Optical flash trigger with second pulse detection
|Stabilized power source. Working point of Q4 must be set with relatively high accuracy. Therefore, stabilized power source (7805 in my case) is needed. The total power consumption of the trigger is relatively low and 7805 does not need any cooling. Even the cheaper TO220 package can be used. To achieve higher sensitivity, optical sensor is driven by full voltage (9V in my case). If your power source is not stable enough then the optical sensor can be also connected to stabilized +5V. Sensitivity will be slightly smaller but it should not be real problem.|
|Optical sensor. Phototransistor
used here to detect light pulse. After filtering by R11, C2 and R13
only rapid changes of lighting are sent to amplifier. The optical
sensor must be located so that it can be reached by light from your
Fortunately, due to very good sensitivity, the sensor does not have to
"see" your master flash directly. Light reflected from walls is
In my case I just made a hole into plastic box with the trigger and put
the sensor to this hole - this was enough.
Phototransistor BPW42 is sensitive also to infrared light. Therefore, IR filter can be used over the on-camera master flash. This way, the on-camera flash can be completely filtered out from your images. The cheapest IR filter is an unexposed but developed slide film (e.g. black leading part).
|Amplifier. The pulse from
phototransistor is amplified by Q4. The base voltage (working
point) is set so that even very small pulse (just 50mV) will open the
transistor. Transistor Q5 just inverts pulse from negative back to
Sensitivity of this combination sensor/amplifier is so high that the
trigger can be located even in a different room and it will still fire.
|Second pulse detector.
This circuit will detect second pulse for Canon ETTL and for digital
cameras. IC 7474 is used with self-reset after approximately 1 second
R6 C3). Therefore, you don't have to worry about synchronization. The
auto-reset is needed because the trigger is very sensitive and it can
sometimes incorrectly react also to other events like switching light
on (especially fluorescent lights).
Also, some minimum time between the pulses is needed (R5 C4). It set to approximately 10ms - this should avoid problems with "shape" of the first measuring pulse (it can sometimes consist of many very small pulses). Just for information, the delay between the first measuring and the second main pulse for Canon EOS300/30 is 65 and 75ms. Olympus C4000Z has 100ms between pulses.
If you don't have neither Canon EOS camera with SpeedLite flash nor digital camera, the second-pulse detector can be completely removed.
|Switches. S1 is used for firing your flashes manually. This way, you can check if all flashes are firing correctly. ETTL switch can be used to switch between first/second pulse detection. When the switch is in upper level then flashes are fired immediately after the first pulse (usually used with built-in flash of your analog camera). When the switch is in lower level then the trigger waits for the second pulse (when you use system flash with E-TTL or if you have a digital camera). You can use a dual switch here and add a LED diode for indication if you are in ETTL mode.|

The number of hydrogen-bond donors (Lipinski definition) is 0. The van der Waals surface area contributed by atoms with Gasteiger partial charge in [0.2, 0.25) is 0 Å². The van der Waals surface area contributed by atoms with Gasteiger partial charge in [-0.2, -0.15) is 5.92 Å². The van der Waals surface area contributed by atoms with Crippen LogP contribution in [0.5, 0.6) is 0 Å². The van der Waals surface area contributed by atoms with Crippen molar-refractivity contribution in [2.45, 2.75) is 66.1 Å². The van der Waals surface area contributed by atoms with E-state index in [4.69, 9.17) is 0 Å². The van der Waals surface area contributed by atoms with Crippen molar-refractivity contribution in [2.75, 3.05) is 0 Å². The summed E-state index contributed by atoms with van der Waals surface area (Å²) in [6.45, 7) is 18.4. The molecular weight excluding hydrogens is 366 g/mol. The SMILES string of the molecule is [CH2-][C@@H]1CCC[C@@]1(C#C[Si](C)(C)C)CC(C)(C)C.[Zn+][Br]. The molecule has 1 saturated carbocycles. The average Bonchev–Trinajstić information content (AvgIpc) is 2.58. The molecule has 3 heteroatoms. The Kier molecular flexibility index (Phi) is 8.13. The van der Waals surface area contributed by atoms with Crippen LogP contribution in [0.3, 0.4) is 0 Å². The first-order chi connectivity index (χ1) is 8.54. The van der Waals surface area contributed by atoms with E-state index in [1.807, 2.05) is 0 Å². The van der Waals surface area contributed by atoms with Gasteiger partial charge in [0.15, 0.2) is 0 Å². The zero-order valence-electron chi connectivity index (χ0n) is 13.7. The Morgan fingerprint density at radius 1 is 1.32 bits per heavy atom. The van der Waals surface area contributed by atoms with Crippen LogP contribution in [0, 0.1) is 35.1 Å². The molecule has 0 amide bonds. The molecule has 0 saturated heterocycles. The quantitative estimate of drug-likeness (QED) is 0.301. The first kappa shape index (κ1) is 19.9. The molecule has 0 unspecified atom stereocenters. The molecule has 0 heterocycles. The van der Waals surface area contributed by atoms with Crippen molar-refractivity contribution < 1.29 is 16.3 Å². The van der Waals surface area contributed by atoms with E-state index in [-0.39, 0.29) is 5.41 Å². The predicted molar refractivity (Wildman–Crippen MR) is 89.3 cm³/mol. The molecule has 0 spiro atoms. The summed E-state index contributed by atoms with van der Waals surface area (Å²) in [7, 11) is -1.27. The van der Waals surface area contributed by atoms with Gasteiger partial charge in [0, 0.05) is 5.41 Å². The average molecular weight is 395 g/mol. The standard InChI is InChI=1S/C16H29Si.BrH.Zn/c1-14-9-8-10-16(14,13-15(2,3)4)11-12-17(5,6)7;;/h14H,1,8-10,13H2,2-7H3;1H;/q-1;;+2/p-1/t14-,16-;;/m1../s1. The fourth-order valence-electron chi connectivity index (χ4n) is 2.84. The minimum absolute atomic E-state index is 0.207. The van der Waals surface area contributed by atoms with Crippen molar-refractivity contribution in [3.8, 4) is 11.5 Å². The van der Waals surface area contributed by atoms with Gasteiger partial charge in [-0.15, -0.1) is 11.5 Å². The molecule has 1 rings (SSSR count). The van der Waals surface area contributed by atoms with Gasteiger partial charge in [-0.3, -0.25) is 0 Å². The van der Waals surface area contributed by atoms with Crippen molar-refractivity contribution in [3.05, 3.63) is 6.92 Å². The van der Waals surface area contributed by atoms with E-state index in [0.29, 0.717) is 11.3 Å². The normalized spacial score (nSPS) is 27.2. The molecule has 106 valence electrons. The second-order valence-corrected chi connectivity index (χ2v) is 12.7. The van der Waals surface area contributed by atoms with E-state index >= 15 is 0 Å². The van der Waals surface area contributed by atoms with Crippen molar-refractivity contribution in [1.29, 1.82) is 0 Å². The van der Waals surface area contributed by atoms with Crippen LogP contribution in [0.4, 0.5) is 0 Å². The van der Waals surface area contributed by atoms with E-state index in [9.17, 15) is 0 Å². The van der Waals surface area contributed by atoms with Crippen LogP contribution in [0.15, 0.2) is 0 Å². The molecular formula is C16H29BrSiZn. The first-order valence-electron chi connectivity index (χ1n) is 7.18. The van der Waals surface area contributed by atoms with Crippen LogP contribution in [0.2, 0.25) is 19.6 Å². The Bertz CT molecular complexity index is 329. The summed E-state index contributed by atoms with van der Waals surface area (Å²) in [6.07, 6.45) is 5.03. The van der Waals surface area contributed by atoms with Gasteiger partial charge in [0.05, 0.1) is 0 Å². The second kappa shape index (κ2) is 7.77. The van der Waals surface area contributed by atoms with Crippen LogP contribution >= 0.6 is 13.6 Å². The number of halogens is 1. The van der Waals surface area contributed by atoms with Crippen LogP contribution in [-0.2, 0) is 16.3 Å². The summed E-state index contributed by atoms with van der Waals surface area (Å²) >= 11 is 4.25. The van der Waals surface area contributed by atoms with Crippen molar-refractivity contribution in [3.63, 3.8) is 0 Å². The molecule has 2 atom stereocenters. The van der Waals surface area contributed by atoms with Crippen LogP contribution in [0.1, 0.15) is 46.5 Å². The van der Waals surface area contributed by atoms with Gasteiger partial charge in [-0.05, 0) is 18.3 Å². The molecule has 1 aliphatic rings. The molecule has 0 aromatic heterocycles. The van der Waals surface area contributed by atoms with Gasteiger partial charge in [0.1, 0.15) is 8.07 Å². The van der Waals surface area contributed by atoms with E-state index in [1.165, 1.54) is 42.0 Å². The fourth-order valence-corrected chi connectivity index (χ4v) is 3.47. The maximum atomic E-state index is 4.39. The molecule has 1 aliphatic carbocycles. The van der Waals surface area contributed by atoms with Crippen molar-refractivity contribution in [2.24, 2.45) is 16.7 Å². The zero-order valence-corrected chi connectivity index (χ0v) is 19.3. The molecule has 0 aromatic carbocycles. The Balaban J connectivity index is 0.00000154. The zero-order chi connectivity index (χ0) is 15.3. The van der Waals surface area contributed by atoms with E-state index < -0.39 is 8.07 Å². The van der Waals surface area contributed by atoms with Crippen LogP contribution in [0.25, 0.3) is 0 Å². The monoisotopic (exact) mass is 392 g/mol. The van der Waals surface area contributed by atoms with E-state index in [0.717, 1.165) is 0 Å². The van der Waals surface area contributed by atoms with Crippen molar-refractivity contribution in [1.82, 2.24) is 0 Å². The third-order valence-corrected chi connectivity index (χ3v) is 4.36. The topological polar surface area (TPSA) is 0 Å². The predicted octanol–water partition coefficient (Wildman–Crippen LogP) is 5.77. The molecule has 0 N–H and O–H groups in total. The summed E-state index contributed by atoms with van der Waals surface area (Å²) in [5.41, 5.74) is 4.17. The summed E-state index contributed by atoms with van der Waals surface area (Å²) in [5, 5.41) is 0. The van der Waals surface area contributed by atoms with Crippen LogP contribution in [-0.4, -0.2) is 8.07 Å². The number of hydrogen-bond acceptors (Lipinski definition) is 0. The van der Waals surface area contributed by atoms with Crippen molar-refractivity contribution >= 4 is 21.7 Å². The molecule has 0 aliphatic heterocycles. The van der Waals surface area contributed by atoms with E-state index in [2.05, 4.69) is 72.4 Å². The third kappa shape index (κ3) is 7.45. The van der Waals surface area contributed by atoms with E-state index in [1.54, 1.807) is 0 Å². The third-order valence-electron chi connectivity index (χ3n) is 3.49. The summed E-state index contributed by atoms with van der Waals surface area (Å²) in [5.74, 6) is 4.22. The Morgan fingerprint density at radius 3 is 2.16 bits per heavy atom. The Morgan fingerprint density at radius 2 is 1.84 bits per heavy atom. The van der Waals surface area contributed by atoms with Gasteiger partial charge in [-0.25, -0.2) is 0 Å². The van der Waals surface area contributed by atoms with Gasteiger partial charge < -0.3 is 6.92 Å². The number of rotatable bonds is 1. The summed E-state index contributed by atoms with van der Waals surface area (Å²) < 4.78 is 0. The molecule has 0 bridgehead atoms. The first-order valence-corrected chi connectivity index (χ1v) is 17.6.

Ground of all
flashes was connected together. The positive pin was connected to a
thyristor. The 400V/3A thyristors used here should survive just
any flash. In my particular case, 8 thyristors were used. This way I
could simulate variable flash power (I used two soft boxes with two
flashes each and this allowed me to use 0/50/100% of power). The
remaining thyristors can be used for fill, background, hair light....
The scheme here uses just one resistor R2 common to all thyristors. If the thyristors are not exactly the same then some of them may not fire. In this case it would be better to have separate resistor for each thyristor. 4k7 should be a good value here (not tested).
After I used the
device for a while I found that I want to know if the flashes fired.
The problem was that when I looked through viewfinder of my SLR I did
not see the flash due to mirror black-out. Usually, there was no
problem as the trigger is very sensitive but anyway I wanted to be able
to check if the flashes fired. The C1, R7 and R8 combination together
very high Beta of Q2 ensure that LED1 is lighting for 5-15 seconds
The trigger was built into a plastic case. Mono 3.5mm jacks were used for flash connection. I had no simple way how to make a real printed circuit and therefore "paper circuit" was used :-). I just drew the components on hard paper, made holes and connected the pins on the opposite side.The box on these pictures has many connectors because it was used also for lighting objects with RGB LED (mosquito crystal).
direct flash - hard shadow, dark background
direct flash + bounce from ceiling
flat light and hard shadows from on-camera flash
several flashes, softbox
Several flash triggers have been already built based on this description. I have got slightly modified version of the trigger together with PCB from Zdenek Maly. Because he had problem with obtaining phototransistor BPW42, it was replaced by photodiode 1PP75. Optical senzor is in this case external - the advantage is possibility to attach the cable direcly to camera.